Results: Box tree moth has rapidly spread over the whole territory of Croatia in 4 years and it has three generations per year. The larvae showed a clear preference for B. sempervirens leaves and the total consumption was 0.5 g/dry weight of box leaves/larva. Three haplotypes were observed and haplotype HT4 was found in 4 out of 5 sampling sites in Croatia. The haplotypes observed in Croatia were present in China, which indicates Chinese origin of Croatian populations.
Conclusions: Suitable European climate, widely available host plants and lack of natural enemies have enabled box tree moth to become highly invasive, to quickly disperse in its new environment and to make devastating damages to ornamental European box plants and hedges.

Keywords: invasive species, Buxus sempervirens, haplotypes, total consumption



INTRODUCTION

Increasing trade between continents has facilitated intentional and unintentional movement of insect species beyond their natural range [1, 2]. Trade in live ornamental plants is one of the main pathways of the introduction of non-native arthropods to Europe and among them insect pests [3, 4]. An increasing number of these alien pests originates from Asia [1].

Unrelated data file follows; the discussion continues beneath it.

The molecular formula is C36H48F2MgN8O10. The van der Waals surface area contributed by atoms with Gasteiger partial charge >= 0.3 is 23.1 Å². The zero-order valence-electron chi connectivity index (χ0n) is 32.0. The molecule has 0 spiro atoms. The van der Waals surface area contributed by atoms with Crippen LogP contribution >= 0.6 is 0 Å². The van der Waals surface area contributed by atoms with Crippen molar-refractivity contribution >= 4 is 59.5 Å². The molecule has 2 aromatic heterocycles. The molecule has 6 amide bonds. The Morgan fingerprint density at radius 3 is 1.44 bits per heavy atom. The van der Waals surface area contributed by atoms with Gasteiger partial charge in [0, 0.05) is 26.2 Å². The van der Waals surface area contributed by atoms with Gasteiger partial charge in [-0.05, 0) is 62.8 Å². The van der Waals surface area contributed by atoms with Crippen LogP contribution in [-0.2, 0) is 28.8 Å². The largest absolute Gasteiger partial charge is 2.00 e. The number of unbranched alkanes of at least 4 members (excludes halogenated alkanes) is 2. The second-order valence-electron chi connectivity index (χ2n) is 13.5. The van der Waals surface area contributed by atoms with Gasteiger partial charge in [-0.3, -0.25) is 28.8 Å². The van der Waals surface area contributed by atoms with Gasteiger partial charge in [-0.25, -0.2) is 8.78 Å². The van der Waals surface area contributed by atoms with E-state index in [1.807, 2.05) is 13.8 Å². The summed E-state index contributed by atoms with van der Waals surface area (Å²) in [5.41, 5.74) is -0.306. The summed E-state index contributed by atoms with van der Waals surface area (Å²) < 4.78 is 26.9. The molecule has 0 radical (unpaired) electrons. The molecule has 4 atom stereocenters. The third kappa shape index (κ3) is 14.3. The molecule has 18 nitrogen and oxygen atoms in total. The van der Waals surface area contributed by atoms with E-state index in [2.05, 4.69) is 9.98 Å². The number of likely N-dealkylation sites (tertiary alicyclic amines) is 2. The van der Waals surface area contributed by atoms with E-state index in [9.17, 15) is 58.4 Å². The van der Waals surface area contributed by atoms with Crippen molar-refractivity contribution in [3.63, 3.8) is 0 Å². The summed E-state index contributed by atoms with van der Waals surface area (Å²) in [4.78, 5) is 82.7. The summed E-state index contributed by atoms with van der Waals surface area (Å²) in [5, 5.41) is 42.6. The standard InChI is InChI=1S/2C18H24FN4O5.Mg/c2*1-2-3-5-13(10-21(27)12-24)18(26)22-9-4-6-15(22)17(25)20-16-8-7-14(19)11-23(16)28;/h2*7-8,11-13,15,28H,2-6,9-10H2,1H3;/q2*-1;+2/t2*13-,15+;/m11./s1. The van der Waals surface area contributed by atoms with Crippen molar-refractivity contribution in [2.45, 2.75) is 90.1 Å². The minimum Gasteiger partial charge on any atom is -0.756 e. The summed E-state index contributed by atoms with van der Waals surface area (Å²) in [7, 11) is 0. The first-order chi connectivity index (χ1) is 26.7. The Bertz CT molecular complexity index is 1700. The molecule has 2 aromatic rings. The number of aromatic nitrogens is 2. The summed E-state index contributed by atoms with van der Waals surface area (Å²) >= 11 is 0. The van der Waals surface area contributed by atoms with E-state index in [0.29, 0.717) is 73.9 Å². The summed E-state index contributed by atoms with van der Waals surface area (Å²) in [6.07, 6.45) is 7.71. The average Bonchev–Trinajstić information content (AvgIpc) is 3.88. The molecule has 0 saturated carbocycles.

Box tree moth (Cydalima perspectalis Walker, 1859; Lepidoptera, Crambidae) (BTM) is one of the recent introductions of non-native (alien) insect pests to Europe [5]. It is native to East Asia [6] and in Europe it was first recorded in the Netherlands and Germany in 2007 [5, 7]. It is assumed that it was introduced to Europe with infested European box plants and since then it has rapidly spread to most European countries and the Caucasus region with further trade of infested plants [6¸ 8].

BTM larvae feed on Buxus sp. and cause complete defoliation and plant death [6]. The damage it causes is substantial since European box is widely used as popular ornamental plant in public and private gardens, historical parks, cemeteries and other horticulturally important plantings [6]. Very valuable are unique natural European box populations in Europe and in the Caucasus [9] which are threatened by damages of this highly invasive species [10].